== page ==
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Court setting dangerous precedent with sexual offenders


October 2, 2017

Most people agree that a sexual act forced on any individual against heir will constitutes a heinous crime.

As citizens, we hope for the best outcomes in those situations. We trust that our justice system will work. We trust that predators will be arrested, receive a fair trial and ultimately go to prison. As a former victim/witness advocate, I watched multiple victims go through the criminal justice process. Most of the time, regardless of how involved or cooperative the victim was with the prosecution, the alleged sexual offenders pleaded guilty in exchange for a far lesser sentence or were acquitted.

There are also cases where the offender is found guilty, but the judge presiding over the case delivers a sentence that seems grossly disproportionate to the crime. I’ve noticed this happening more frequently in our 12th Judicial District Court.

Jason Keller pleaded guilty to two felony counts of sexual abuse of children. He was in possession of child pornography and shared it on the internet. Judge Daniel Boucher saw fit to sentence him to three years of probation. According to the paper, it was because he exhibited good behavior while awaiting sentencing and had no prior criminal record. Personally, I feel that viewing and distributing child pornography warrants more than probation.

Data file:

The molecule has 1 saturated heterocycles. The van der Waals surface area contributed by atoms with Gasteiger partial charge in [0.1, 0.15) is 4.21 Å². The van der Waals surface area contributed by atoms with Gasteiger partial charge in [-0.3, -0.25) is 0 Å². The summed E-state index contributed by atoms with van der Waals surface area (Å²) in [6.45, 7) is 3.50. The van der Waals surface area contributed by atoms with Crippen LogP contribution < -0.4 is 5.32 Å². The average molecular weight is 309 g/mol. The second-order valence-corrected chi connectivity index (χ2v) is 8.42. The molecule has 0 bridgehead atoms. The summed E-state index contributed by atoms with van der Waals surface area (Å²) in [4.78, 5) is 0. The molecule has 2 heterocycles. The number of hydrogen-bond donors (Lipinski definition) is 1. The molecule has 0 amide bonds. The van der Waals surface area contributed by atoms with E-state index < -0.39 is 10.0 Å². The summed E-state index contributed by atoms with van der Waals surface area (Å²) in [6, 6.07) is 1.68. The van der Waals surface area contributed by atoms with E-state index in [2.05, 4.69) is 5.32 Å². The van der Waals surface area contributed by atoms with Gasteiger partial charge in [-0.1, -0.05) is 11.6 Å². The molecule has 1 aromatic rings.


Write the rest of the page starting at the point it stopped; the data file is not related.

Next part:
Kevin Kavon of Plentywood was found guilty of raping his friend in her home while she slept. Judge Boucher sentenced him to 10 years with the Department of Corrections, with five years suspended. That means that, in all likelihood, Kavon will spend five years in prison, maximum, for rape. There are people serving more than that for drug offenses.

Perhaps the most upsetting is the case in which Edward Ghostbear sexually abused a 7-year-old girl. The minimum penalty for felony sexual assault, according to Montana state law, is a term of not less than four years. The maximum penalty is life in prison. Boucher sentenced Ghostbear to 15 years, with all but five suspended and credit for 160 days previously served. Ghostbear essentially received the minimum sentence possible for sexually abusing a child. His psychosexual evaluation suggested he is at moderate risk for re-offending, which means he will be a danger when he’s released.

The question I find myself asking is, why? Shouldn’t sexual crimes be considered more serious, or at least as serious, as drug offenses? I feel strongly that the 12th Judicial District Court is setting a precedent in which sexual offenders have little to fear in the way of punishment. If there are pedophiles in our community, they now know that if they’re caught with child pornography, they could simply be on probation. Is that really a deterrent?

If sentences were not so lenient, perhaps potential offenders would think twice before victimizing others in our community.


Amber Huestis, Havre.


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